* Judge says Netflix did not materially mislead shareholders
* Share price plummeted 76 percent as subscribers fled
By Jonathan Stempel
Feb 14 Netflix Inc won the dismissal of
a shareholder lawsuit accusing the dominant U.S. video rental
and streaming company of inflating its share price by concealing
its rising costs, even as insiders like Chief Executive Reed
Hastings sold millions of dollars of stock.
U.S. District Judge Samuel Conti in San Francisco on
Wednesday said the plaintiffs failed to show that Netflix
materially misled them about its accounting, its pricing trends,
the relative profitability of its streaming and DVD businesses,
and its dealings with U.S. securities regulators.
He also said Hastings did not materially mislead investors
in a conference call on Dec. 8, 2010, when he said Netflix would
benefit from a "virtuous cycle" where it could add subscribers
and streaming content while lessening its DVD-by-mail costs.
Netflix's share price fell 76 percent between early July and
late October 2011, to $74.25 from $304.79, as the Los Gatos,
California-based company raised prices, lost subscribers and set
plans it soon abandoned to spin off its DVD business.
Much of the decline stemmed from a decision to end a pricing
plan that let subscribers stream movies and receive DVDs for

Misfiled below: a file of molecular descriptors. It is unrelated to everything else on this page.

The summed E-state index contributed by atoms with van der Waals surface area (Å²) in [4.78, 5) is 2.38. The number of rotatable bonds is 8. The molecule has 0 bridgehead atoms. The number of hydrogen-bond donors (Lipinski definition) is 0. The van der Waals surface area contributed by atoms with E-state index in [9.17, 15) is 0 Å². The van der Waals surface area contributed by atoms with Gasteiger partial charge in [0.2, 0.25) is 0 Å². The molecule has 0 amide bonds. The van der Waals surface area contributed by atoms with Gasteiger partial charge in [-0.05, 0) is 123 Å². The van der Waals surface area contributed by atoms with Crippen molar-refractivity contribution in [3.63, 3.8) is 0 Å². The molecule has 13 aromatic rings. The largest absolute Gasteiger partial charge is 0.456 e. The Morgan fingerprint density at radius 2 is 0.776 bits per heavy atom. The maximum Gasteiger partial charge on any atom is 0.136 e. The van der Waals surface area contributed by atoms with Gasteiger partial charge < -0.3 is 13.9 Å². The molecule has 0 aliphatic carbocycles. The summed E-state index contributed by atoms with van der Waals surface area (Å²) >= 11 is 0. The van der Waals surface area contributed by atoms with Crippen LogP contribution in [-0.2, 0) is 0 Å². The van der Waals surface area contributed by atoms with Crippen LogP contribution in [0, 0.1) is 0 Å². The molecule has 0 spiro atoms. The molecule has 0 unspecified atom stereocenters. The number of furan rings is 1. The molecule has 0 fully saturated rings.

$9.99 per month, and instead offer separate streaming- and
DVD-only plans for $7.99 per month each.
The 60 percent price increase for both services contributed
to a loss of 800,000 U.S. subscribers in the third quarter of
2011, industry analysts said.
Netflix later admitted it acted too fast and should have
better explained its rising costs to obtain streaming content.
In litigation begun in January 2012, shareholders led by the
Arkansas Teacher Retirement System and State-Boston Retirement
System contended that Netflix misled them about its prospects.
They also said Netflix deceived them by launching a stock
buyback program, often a sign that shares might be undervalued,
even as insiders were selling close to $85 million of stock,
which can signal the opposite.
Citing an analyst report, they said Hastings earned $32
million from stock sales over a six-month period in 2011.
Conti nonetheless said the plaintiffs did not prove their
claims against Netflix, whose business model "worked exactly as
Netflix said it would, until Netflix began to lose subscribers
after announcing its price increases and DVD-business spinoff."
He gave the plaintiffs 30 days to amend their complaint.
Stephen Tountas, a lawyer for the plaintiffs, was not
immediately available for comment. Netflix spokesman Jonathan
Friedland did not immediately respond to a request for comment.
Netflix's share price has since rebounded, helped by the
company's surprise profit in last year's fourth quarter, when it
added nearly 4 million streaming customers worldwide.
In Thursday afternoon trading, the shares were up $2.05, or
1 percent, at $188.32 on the Nasdaq.
The case is In re: Netflix Inc Securities Litigation, U.S.
District Court, Northern District of California, No. 12-00225.